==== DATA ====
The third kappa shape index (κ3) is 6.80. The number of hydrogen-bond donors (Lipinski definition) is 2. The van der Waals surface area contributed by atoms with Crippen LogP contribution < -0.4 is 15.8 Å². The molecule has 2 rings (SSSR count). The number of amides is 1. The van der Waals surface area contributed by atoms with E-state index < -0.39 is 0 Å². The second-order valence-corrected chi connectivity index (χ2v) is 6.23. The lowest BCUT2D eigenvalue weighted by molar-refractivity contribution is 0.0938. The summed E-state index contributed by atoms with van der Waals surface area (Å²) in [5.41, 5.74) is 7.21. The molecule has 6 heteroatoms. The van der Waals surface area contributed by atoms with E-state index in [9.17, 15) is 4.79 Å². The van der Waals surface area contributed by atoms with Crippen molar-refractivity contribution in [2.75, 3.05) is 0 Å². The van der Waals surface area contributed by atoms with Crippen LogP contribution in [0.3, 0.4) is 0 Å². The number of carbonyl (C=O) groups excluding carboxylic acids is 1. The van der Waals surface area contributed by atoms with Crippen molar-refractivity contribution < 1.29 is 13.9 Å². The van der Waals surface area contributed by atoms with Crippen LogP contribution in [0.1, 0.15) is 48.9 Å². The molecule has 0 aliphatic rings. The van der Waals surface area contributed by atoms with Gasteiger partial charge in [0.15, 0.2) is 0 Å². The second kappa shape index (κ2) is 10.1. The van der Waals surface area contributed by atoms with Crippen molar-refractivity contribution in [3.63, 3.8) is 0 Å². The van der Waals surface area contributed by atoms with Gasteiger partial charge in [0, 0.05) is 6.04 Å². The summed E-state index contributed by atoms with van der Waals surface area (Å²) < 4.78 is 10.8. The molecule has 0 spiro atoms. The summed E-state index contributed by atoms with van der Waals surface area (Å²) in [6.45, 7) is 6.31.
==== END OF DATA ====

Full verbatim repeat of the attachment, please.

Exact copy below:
The third kappa shape index (κ3) is 6.80. The number of hydrogen-bond donors (Lipinski definition) is 2. The van der Waals surface area contributed by atoms with Crippen LogP contribution < -0.4 is 15.8 Å². The molecule has 2 rings (SSSR count). The number of amides is 1. The van der Waals surface area contributed by atoms with E-state index < -0.39 is 0 Å². The second-order valence-corrected chi connectivity index (χ2v) is 6.23. The lowest BCUT2D eigenvalue weighted by molar-refractivity contribution is 0.0938. The summed E-state index contributed by atoms with van der Waals surface area (Å²) in [5.41, 5.74) is 7.21. The molecule has 6 heteroatoms. The van der Waals surface area contributed by atoms with E-state index in [9.17, 15) is 4.79 Å². The van der Waals surface area contributed by atoms with Crippen molar-refractivity contribution in [2.75, 3.05) is 0 Å². The van der Waals surface area contributed by atoms with Crippen LogP contribution in [0.3, 0.4) is 0 Å². The number of carbonyl (C=O) groups excluding carboxylic acids is 1. The van der Waals surface area contributed by atoms with Crippen molar-refractivity contribution < 1.29 is 13.9 Å². The van der Waals surface area contributed by atoms with Crippen LogP contribution in [0.1, 0.15) is 48.9 Å². The molecule has 0 aliphatic rings. The van der Waals surface area contributed by atoms with Gasteiger partial charge in [0.15, 0.2) is 0 Å². The second kappa shape index (κ2) is 10.1. The van der Waals surface area contributed by atoms with Crippen molar-refractivity contribution in [3.63, 3.8) is 0 Å². The van der Waals surface area contributed by atoms with Gasteiger partial charge in [0, 0.05) is 6.04 Å². The summed E-state index contributed by atoms with van der Waals surface area (Å²) < 4.78 is 10.8. The molecule has 0 spiro atoms. The summed E-state index contributed by atoms with van der Waals surface area (Å²) in [6.45, 7) is 6.31.